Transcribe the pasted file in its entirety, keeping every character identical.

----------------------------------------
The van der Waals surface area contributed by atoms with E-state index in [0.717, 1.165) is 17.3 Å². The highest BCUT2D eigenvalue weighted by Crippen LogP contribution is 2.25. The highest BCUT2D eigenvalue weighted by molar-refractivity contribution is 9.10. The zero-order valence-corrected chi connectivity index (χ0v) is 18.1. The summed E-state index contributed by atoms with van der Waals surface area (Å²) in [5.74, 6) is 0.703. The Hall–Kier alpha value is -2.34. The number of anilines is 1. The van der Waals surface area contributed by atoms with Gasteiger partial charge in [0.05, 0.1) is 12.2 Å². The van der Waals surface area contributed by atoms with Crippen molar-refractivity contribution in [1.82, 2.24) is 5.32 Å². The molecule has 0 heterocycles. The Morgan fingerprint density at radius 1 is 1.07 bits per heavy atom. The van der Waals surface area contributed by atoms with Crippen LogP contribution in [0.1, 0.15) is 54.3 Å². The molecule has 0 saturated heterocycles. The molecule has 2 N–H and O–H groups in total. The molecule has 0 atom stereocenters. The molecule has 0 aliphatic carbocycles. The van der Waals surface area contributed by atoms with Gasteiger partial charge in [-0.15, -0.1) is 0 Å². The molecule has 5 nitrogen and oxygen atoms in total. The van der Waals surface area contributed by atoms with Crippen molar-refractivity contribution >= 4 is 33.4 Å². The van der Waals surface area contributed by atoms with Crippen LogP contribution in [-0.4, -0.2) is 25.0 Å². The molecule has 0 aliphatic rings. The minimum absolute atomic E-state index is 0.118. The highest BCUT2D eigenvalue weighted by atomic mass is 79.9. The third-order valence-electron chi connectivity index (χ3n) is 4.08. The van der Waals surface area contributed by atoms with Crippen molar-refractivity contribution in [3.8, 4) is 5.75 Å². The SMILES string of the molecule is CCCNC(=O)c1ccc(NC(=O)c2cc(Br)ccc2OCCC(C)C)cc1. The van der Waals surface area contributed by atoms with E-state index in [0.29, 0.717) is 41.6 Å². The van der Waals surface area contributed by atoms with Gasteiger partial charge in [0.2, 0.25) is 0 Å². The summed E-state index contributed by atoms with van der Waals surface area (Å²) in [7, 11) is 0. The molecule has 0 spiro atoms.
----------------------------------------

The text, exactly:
The van der Waals surface area contributed by atoms with E-state index in [0.717, 1.165) is 17.3 Å². The highest BCUT2D eigenvalue weighted by Crippen LogP contribution is 2.25. The highest BCUT2D eigenvalue weighted by molar-refractivity contribution is 9.10. The zero-order valence-corrected chi connectivity index (χ0v) is 18.1. The summed E-state index contributed by atoms with van der Waals surface area (Å²) in [5.74, 6) is 0.703. The Hall–Kier alpha value is -2.34. The number of anilines is 1. The van der Waals surface area contributed by atoms with Gasteiger partial charge in [0.05, 0.1) is 12.2 Å². The van der Waals surface area contributed by atoms with Crippen molar-refractivity contribution in [1.82, 2.24) is 5.32 Å². The molecule has 0 heterocycles. The Morgan fingerprint density at radius 1 is 1.07 bits per heavy atom. The van der Waals surface area contributed by atoms with Crippen LogP contribution in [0.1, 0.15) is 54.3 Å². The molecule has 0 saturated heterocycles. The molecule has 2 N–H and O–H groups in total. The molecule has 0 atom stereocenters. The molecule has 0 aliphatic carbocycles. The van der Waals surface area contributed by atoms with Gasteiger partial charge in [-0.15, -0.1) is 0 Å². The molecule has 5 nitrogen and oxygen atoms in total. The van der Waals surface area contributed by atoms with Crippen molar-refractivity contribution >= 4 is 33.4 Å². The van der Waals surface area contributed by atoms with Crippen LogP contribution in [-0.4, -0.2) is 25.0 Å². The molecule has 0 aliphatic rings. The minimum absolute atomic E-state index is 0.118. The highest BCUT2D eigenvalue weighted by atomic mass is 79.9. The third-order valence-electron chi connectivity index (χ3n) is 4.08. The van der Waals surface area contributed by atoms with Crippen molar-refractivity contribution in [3.8, 4) is 5.75 Å². The SMILES string of the molecule is CCCNC(=O)c1ccc(NC(=O)c2cc(Br)ccc2OCCC(C)C)cc1. The van der Waals surface area contributed by atoms with E-state index in [0.29, 0.717) is 41.6 Å². The van der Waals surface area contributed by atoms with Gasteiger partial charge in [0.2, 0.25) is 0 Å². The summed E-state index contributed by atoms with van der Waals surface area (Å²) in [7, 11) is 0. The molecule has 0 spiro atoms.